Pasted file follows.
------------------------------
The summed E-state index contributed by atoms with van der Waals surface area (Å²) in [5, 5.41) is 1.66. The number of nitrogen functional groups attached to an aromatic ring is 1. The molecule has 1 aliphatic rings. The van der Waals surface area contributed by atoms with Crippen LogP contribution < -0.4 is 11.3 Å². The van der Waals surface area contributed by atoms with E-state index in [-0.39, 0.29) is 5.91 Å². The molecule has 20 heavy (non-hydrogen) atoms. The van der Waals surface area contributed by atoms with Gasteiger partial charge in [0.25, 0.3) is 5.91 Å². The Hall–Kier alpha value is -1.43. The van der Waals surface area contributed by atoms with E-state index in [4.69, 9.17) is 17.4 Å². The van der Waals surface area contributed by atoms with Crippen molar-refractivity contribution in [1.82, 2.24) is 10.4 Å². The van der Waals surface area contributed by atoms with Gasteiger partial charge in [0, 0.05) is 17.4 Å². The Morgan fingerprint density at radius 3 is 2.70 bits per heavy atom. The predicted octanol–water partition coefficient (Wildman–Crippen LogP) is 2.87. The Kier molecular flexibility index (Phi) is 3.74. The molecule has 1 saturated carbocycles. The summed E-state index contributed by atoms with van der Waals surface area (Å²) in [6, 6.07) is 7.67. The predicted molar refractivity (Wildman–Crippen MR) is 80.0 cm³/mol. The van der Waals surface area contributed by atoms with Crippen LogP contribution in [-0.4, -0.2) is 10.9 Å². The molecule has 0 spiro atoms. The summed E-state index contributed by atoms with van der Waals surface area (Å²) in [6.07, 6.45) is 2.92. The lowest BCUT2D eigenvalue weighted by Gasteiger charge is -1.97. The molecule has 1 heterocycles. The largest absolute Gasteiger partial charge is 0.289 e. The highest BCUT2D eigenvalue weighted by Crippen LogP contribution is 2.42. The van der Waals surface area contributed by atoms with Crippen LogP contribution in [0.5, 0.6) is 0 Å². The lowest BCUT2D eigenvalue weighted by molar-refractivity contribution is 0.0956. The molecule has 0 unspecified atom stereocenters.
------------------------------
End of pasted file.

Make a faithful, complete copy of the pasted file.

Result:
The summed E-state index contributed by atoms with van der Waals surface area (Å²) in [5, 5.41) is 1.66. The number of nitrogen functional groups attached to an aromatic ring is 1. The molecule has 1 aliphatic rings. The van der Waals surface area contributed by atoms with Crippen LogP contribution < -0.4 is 11.3 Å². The van der Waals surface area contributed by atoms with E-state index in [-0.39, 0.29) is 5.91 Å². The molecule has 20 heavy (non-hydrogen) atoms. The van der Waals surface area contributed by atoms with Gasteiger partial charge in [0.25, 0.3) is 5.91 Å². The Hall–Kier alpha value is -1.43. The van der Waals surface area contributed by atoms with E-state index in [4.69, 9.17) is 17.4 Å². The van der Waals surface area contributed by atoms with Crippen molar-refractivity contribution in [1.82, 2.24) is 10.4 Å². The van der Waals surface area contributed by atoms with Gasteiger partial charge in [0, 0.05) is 17.4 Å². The Morgan fingerprint density at radius 3 is 2.70 bits per heavy atom. The predicted octanol–water partition coefficient (Wildman–Crippen LogP) is 2.87. The Kier molecular flexibility index (Phi) is 3.74. The molecule has 1 saturated carbocycles. The summed E-state index contributed by atoms with van der Waals surface area (Å²) in [6, 6.07) is 7.67. The predicted molar refractivity (Wildman–Crippen MR) is 80.0 cm³/mol. The van der Waals surface area contributed by atoms with Crippen LogP contribution in [-0.4, -0.2) is 10.9 Å². The molecule has 0 spiro atoms. The summed E-state index contributed by atoms with van der Waals surface area (Å²) in [6.07, 6.45) is 2.92. The lowest BCUT2D eigenvalue weighted by Gasteiger charge is -1.97. The molecule has 1 heterocycles. The largest absolute Gasteiger partial charge is 0.289 e. The highest BCUT2D eigenvalue weighted by Crippen LogP contribution is 2.42. The van der Waals surface area contributed by atoms with Crippen LogP contribution in [0.5, 0.6) is 0 Å². The lowest BCUT2D eigenvalue weighted by molar-refractivity contribution is 0.0956. The molecule has 0 unspecified atom stereocenters.